Like you, I am aware the tragedy of the loss of life reaches far beyond the dead…siblings, parents, grandparents, friends, classmates, teachers, administrators, neighbors, and yes, our state and nation…are all affected and scarred by the violence, suffering and death.

Liberal pundits will stand in their bully-pulpits and blame firearms for the loss of life.  The media and anti-liberty zealots opposed to the 2nd Amendment, will attack the NRA and conservatives, and advocate the need to limit, if not eliminate private ownership of guns and rifles.

Few will look deeper and honestly examine why this happened.  Why 19-year-old Nikolas Cruz, a former student expelled last school year from Marjory Stoneman Douglas High School, would plan and unleash a hail of gunfire on students of his former high school?

We are learning Cruz’s life is scarred as much as the wounds he inflicted on innocent lives Wednesday.  USA Today reports, “teachers and former classmates say [Cruz] had an angry disposition that led to him being expelled and flagged as a danger on school grounds.”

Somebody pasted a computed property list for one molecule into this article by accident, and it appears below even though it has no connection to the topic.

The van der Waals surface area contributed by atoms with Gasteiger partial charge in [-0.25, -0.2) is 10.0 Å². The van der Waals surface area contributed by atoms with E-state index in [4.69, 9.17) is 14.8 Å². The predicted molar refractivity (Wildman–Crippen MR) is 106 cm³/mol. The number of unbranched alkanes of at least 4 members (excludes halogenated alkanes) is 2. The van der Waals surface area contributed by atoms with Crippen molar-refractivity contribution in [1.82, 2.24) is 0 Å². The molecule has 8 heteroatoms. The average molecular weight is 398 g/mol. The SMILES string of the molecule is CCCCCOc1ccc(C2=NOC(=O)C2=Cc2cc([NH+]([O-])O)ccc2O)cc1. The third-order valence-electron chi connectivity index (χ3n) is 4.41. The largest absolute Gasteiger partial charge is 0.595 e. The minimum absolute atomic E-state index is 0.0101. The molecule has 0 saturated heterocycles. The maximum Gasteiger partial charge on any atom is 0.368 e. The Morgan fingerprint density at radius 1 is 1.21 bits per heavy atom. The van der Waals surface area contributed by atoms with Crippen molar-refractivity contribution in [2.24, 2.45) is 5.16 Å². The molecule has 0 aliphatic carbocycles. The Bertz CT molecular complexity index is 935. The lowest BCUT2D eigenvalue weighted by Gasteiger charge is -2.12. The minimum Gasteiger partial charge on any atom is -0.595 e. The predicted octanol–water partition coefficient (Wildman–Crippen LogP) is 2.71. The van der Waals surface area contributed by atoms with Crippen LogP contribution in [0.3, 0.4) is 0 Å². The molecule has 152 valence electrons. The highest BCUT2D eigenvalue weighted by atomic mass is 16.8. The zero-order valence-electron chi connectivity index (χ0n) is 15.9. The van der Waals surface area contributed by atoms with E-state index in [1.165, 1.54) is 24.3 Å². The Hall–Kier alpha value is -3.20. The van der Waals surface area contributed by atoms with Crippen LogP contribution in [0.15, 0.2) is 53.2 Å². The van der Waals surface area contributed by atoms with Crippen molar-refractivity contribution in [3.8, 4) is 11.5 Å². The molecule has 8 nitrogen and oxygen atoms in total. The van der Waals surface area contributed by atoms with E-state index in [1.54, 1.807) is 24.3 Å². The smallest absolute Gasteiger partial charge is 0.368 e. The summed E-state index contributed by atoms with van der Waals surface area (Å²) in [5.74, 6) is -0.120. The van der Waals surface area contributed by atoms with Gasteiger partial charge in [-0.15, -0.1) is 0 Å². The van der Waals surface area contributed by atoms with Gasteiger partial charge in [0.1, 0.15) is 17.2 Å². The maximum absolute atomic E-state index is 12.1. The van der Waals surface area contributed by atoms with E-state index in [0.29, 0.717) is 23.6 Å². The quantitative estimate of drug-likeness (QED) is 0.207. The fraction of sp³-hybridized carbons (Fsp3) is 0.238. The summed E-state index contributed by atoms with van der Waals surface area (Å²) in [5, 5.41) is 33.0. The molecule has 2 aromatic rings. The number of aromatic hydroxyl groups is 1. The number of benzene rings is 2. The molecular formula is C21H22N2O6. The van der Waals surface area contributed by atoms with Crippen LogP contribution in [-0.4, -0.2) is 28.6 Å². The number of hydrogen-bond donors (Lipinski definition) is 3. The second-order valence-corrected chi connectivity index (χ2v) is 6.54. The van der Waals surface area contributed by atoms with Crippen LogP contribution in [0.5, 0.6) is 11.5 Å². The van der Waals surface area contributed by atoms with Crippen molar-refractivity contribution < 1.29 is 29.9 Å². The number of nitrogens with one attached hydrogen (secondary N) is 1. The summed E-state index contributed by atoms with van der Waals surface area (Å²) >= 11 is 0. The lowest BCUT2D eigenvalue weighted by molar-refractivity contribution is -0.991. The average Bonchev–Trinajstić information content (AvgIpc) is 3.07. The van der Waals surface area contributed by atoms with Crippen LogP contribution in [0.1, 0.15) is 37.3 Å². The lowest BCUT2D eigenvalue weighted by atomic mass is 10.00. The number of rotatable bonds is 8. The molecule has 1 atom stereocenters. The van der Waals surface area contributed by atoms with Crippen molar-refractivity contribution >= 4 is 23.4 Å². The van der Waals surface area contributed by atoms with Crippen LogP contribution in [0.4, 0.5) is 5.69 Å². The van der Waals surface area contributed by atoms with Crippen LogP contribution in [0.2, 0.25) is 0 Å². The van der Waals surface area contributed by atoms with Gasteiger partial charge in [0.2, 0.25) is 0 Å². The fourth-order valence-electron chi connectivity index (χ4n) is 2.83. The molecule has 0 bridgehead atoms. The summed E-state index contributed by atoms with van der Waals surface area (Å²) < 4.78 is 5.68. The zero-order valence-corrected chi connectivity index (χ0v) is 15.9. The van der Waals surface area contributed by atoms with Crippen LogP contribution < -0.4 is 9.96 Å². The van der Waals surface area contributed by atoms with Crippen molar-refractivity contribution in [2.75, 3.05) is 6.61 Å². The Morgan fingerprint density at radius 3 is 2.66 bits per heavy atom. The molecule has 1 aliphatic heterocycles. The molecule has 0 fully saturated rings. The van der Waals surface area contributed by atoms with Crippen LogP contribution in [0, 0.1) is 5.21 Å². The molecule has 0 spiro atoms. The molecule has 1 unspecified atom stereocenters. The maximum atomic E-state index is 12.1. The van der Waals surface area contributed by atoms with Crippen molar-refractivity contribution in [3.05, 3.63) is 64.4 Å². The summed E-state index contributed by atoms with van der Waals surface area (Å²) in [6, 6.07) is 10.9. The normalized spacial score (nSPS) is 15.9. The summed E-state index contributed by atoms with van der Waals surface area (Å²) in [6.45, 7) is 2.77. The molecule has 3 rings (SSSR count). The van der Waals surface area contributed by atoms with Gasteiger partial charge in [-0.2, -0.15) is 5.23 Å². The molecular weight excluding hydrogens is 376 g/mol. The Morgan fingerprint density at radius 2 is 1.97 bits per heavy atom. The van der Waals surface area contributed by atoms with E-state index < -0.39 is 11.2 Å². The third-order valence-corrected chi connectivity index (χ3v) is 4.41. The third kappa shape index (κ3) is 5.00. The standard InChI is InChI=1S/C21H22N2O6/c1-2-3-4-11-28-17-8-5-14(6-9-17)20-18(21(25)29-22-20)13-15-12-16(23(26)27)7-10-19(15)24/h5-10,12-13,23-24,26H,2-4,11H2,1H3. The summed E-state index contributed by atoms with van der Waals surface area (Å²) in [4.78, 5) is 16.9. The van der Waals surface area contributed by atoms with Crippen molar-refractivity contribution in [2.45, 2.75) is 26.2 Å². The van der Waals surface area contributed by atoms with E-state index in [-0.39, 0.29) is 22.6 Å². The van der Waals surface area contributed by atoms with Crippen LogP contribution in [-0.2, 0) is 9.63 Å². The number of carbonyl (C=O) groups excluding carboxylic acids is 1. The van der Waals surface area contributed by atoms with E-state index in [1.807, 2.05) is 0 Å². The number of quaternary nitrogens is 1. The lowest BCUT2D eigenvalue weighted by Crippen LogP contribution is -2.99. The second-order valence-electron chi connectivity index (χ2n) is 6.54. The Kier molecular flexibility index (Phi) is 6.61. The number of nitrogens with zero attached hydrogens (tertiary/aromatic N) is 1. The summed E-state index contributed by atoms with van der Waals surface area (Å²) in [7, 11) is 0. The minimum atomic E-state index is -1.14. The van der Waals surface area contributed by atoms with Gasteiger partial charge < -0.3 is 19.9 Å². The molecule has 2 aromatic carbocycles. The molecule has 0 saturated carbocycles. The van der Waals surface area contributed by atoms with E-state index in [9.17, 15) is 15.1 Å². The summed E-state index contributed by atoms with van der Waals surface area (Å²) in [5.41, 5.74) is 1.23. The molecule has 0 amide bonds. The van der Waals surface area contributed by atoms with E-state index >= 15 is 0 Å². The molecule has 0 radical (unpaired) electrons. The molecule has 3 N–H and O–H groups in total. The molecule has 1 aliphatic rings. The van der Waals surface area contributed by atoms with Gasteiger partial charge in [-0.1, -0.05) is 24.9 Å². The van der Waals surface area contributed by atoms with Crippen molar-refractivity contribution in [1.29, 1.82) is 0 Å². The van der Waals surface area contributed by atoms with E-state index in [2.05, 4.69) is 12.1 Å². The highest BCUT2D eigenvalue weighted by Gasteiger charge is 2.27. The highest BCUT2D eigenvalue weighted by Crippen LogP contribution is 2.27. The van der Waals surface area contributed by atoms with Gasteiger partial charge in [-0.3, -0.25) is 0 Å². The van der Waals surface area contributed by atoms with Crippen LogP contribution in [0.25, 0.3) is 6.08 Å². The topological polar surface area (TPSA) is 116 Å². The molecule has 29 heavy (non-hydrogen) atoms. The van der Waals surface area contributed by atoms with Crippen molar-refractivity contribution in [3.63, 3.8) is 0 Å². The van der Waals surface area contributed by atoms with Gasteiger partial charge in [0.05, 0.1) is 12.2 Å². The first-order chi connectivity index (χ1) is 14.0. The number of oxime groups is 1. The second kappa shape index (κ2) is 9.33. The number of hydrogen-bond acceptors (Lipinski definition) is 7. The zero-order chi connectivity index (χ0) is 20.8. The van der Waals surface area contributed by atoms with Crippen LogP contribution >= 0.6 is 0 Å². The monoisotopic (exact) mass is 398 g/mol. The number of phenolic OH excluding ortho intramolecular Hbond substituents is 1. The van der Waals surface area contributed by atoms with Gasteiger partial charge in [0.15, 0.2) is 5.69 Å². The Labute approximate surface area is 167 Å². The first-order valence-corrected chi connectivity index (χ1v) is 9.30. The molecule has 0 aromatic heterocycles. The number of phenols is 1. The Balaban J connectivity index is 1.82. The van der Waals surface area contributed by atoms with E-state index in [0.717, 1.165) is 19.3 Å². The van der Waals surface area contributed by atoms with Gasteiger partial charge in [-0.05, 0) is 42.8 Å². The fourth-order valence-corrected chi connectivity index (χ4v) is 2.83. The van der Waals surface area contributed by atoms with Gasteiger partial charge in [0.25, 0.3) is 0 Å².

Former classmates describe Cruz as a troubled soul and many say they are not surprised he unleashed his fury in an act of violence. According to Fox News, an unnamed student told a news station, “kids joked around that the student [Cruz] would be the one to ‘shoot up the school.’”

Cruz is a troubled soul and tragedy seems to have been the haunt of his life.  Fox News reports Cruz and a younger brother were adopted and both his father and mother, Roger and Lynda Cruz, are dead.  Roger apparently died of a heart attack several years ago and Cruz’s mother, Lynda, died of pneumonia November 1, 2017.  Unhappy with family members who took him in, sometime after Thanksgiving 2017, Cruz moved into a mobile home with a high school friend who is a student at Marjory Stoneman Douglas High School.

Cruz’s anger, rage and violence are pandemic in a generation educated in classrooms and nurtured in a society with an irreligious view of human life.  The doctrine that human life is sacred and every life is to be cherished is lost on a generation that mocks God, denies the Creator, and is entertained with acts of violence in video games and television programs from early childhood.